Pubdate: Sun, 08 Apr 2001
Source: Los Angeles Times (CA)
Copyright: 2001 Los Angeles Times
Author: Lance Jencks
Note: News from Costa Mesa in the Times Community Newspapers


As the history of the 1990s is written, the most famous phrase of the era 
will prove to have been "zero tolerance."

Conceived as a slogan in the war against drugs, zero tolerance has come to 
mean much more in the minds of the young people toward whom it is directed. 
It means as it says: "no tolerance." No mistakes. No forgiveness. No room 
for error.

When a phrase such as zero tolerance gains in a culture, its implications 
extend far beyond the original intent of those who promote it. In all 
language, there is a surface meaning -- the regulations as written -- and a 
"subtext" -- or deeper psychological import. It is this subtext that can 
migrate in malignant form to create internal mind-sets never foreseen by 
the authors of the original text.

For example, shortly after zero tolerance was implemented as school policy, 
a rock band was formed called Zero Tolerance. The concept of "no tolerance" 
migrated from school dictums to the wider culture, with implications much 
broader than originally intended.

Another example: the zero-tolerance policy in Orange County soon gave birth 
to a youth gang called "Straight Edge," which practiced its own form of 
zero tolerance through physical abuse of people whose appearance, beliefs 
or behavior it didn't like.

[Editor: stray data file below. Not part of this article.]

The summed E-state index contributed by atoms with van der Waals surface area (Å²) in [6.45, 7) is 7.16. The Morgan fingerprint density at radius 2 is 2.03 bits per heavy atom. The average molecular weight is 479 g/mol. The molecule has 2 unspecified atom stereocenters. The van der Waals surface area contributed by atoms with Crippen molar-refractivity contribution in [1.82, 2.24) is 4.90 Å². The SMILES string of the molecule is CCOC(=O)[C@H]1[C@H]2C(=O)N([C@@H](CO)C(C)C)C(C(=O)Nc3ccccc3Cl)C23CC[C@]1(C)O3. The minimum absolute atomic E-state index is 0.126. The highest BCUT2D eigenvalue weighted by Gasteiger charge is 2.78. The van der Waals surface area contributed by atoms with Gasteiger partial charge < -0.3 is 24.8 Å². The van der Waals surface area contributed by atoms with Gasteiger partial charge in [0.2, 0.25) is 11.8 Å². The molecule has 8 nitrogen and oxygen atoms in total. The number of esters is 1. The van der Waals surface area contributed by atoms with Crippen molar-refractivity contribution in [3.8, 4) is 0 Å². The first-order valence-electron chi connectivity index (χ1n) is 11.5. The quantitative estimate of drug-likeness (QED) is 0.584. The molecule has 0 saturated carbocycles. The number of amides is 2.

Seen from the widest perspective, zero tolerance is a concept that stands 
in direct opposition to long-held principles of western civilization such 
as forgiveness, forbearance, the right to a trial before a jury of peers, 
and many others. Most importantly, it stands opposed to the founding Greek 
ideal of "sophron," or moderation, which has informed western civilization 
for two millennia.

When the Taliban -- following scripture that abjures graven images -- 
destroy an ancient Buddhist statue, they are following a policy of zero 
tolerance in accordance with their own views. In short, zero tolerance is 
an idea that leaves no room for compromise, mitigating circumstance or even 
serious thought.

Unfortunately, after years of being taught the concept of zero tolerance, 
some unstable students have internalized the message in an inappropriate 
way. Faced with adolescent problems and lacking the administrative power of 
adults, they have responded with a personal vision of zero tolerance that, 
tragically, makes the evening news.

No parent or concerned adult will disagree with policies prohibiting 
weapons, drugs or even bullying in our schools. But such policies should be 
titled in reference to the subjects they address.

A drug policy, for example, could be called "Policy Regarding Drug and 
Alcohol Possession On School Property," and still retain the sanctions of 
present regulation.

At its base, the phrase "zero tolerance" runs counter to the fundamental 
precepts of Judeo-Christian culture.

Parents, teachers and administrators would go a long way toward reducing 
tension among our youth by abandoning this slogan and returning instead to 
traditional western ideas of decency, kindness, forgiveness and, yes, 

Lance Jencks

Costa Mesa
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